Publish: 20 Nov 2020, 01:14 pm
Emerging markets moving from petrol and diesel to electric vehicles (EVs) could save $250 billion annually and cut global oil demand by as much as 70%, according to industry research on Friday.
As more and more nations such as China and India, are looking to expand their electric fleet, they are in turn reducing dependency on imported oil, with EVs expected to soon be cheaper to produce and operate than their fossil-fuel cousins, reports AFP.
An analysis of EV cost patterns by industry watchdog Carbon Tracker showed that moving to EVs could save China—a world leader in technology—$80 billion every year by 2030.
Increased EV production would significantly reduce the cost of oil imports, accounting for 1.5 per cent of China's GDP and 2.6 per cent of India's.
The analysis found that the EV revolution could essentially fund itself as component costs fall over time and governments turn away from fossil fuel infrastructure such as pipelines and refineries which risk becoming stranded assets as transportation gets greener.
“This is a simple choice between growing dependancy on what has been expensive oil produced by a foreign cartel, or domestic electricity produced by renewable sources whose prices fall over time,” said Kingsmill Bond, Carbon Tracker energy strategy and lead report author.
“Emerging market importers will bring the oil era to an end.”
– ‘Peak oil’ –
Transport in emerging markets accounts for more than 80 percent of all expected growth in oil demand by 2003. Analysing the International Energy Agency’s business as usual emissions scenario, the report found that half of that growth is forecast to come from China and India.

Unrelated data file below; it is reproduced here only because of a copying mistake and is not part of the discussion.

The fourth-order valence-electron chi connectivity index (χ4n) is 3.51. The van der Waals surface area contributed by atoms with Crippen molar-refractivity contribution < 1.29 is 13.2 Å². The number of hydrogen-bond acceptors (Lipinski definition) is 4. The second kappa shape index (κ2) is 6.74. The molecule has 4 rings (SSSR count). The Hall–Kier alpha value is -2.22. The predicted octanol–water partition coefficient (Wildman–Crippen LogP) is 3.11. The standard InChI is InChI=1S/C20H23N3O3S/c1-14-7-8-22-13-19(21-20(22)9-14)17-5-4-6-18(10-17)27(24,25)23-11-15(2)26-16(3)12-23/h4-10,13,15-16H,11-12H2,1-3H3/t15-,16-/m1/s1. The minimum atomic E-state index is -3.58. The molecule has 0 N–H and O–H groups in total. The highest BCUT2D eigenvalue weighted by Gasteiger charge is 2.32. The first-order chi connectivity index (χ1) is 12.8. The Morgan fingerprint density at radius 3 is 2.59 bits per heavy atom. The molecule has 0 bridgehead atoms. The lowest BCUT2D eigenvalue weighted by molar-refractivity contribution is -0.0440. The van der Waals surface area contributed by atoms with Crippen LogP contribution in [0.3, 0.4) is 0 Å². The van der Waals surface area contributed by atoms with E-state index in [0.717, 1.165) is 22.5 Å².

It calculated that by switching to the IEA’s Sustainable Development Scenario — under which EVs account for 40 percent of car sales in China and 30 percent in India — oil demand growth would be slashed by 70 percent this decade.
The authors said that a 20 percent drop in the cost of batteries in a decade has driven "huge new markets" for EV growth.
Using industry baseline estimates, the study estimated that the cost of importing oil to operate an average car over its 15-year life ($10,000) is already 10 times higher than the cost of the solar equipment required to power the equivalent EV.
Last year, EVs accounted for 61 percent of China’s two-wheeler sales and 59 percent of bus sales.
“Factor in the war on plastics hitting petrochemical demand and rising EV penetration in developed markets, it becomes ever more likely that we have seen peak oil demand in 2019,” said Bond.